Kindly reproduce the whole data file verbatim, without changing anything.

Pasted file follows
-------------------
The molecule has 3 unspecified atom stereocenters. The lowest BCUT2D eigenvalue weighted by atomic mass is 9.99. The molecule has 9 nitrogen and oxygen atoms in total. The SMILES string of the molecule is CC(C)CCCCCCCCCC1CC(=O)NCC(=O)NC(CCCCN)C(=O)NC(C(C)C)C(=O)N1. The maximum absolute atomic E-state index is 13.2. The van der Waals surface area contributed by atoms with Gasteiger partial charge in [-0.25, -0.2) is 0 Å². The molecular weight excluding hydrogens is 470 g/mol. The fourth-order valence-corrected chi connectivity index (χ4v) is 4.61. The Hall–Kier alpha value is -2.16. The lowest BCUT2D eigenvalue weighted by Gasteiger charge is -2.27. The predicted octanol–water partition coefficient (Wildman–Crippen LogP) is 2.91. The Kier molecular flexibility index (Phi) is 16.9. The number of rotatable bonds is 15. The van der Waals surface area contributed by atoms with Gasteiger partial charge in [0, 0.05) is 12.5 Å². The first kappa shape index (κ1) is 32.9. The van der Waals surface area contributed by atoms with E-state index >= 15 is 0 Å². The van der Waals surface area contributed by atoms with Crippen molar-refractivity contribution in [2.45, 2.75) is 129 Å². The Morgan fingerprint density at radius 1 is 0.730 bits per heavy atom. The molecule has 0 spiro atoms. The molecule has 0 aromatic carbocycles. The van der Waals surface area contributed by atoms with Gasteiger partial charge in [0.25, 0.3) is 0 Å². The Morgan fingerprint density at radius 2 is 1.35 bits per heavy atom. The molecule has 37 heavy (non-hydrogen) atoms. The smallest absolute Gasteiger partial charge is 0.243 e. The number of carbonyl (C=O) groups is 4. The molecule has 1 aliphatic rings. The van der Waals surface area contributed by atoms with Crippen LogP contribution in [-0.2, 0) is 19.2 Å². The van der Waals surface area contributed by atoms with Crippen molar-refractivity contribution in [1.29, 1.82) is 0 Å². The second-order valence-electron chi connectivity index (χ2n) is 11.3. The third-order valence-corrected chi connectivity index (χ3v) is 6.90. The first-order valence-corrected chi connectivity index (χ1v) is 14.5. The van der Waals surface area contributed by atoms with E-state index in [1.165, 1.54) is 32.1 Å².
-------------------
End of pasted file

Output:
The molecule has 3 unspecified atom stereocenters. The lowest BCUT2D eigenvalue weighted by atomic mass is 9.99. The molecule has 9 nitrogen and oxygen atoms in total. The SMILES string of the molecule is CC(C)CCCCCCCCCC1CC(=O)NCC(=O)NC(CCCCN)C(=O)NC(C(C)C)C(=O)N1. The maximum absolute atomic E-state index is 13.2. The van der Waals surface area contributed by atoms with Gasteiger partial charge in [-0.25, -0.2) is 0 Å². The molecular weight excluding hydrogens is 470 g/mol. The fourth-order valence-corrected chi connectivity index (χ4v) is 4.61. The Hall–Kier alpha value is -2.16. The lowest BCUT2D eigenvalue weighted by Gasteiger charge is -2.27. The predicted octanol–water partition coefficient (Wildman–Crippen LogP) is 2.91. The Kier molecular flexibility index (Phi) is 16.9. The number of rotatable bonds is 15. The van der Waals surface area contributed by atoms with Gasteiger partial charge in [0, 0.05) is 12.5 Å². The first kappa shape index (κ1) is 32.9. The van der Waals surface area contributed by atoms with E-state index >= 15 is 0 Å². The van der Waals surface area contributed by atoms with Crippen molar-refractivity contribution in [2.45, 2.75) is 129 Å². The Morgan fingerprint density at radius 1 is 0.730 bits per heavy atom. The molecule has 0 spiro atoms. The molecule has 0 aromatic carbocycles. The van der Waals surface area contributed by atoms with Gasteiger partial charge in [0.25, 0.3) is 0 Å². The Morgan fingerprint density at radius 2 is 1.35 bits per heavy atom. The molecule has 37 heavy (non-hydrogen) atoms. The smallest absolute Gasteiger partial charge is 0.243 e. The number of carbonyl (C=O) groups is 4. The molecule has 1 aliphatic rings. The van der Waals surface area contributed by atoms with Crippen LogP contribution in [-0.2, 0) is 19.2 Å². The van der Waals surface area contributed by atoms with Crippen molar-refractivity contribution in [1.29, 1.82) is 0 Å². The second-order valence-electron chi connectivity index (χ2n) is 11.3. The third-order valence-corrected chi connectivity index (χ3v) is 6.90. The first-order valence-corrected chi connectivity index (χ1v) is 14.5. The van der Waals surface area contributed by atoms with E-state index in [1.165, 1.54) is 32.1 Å².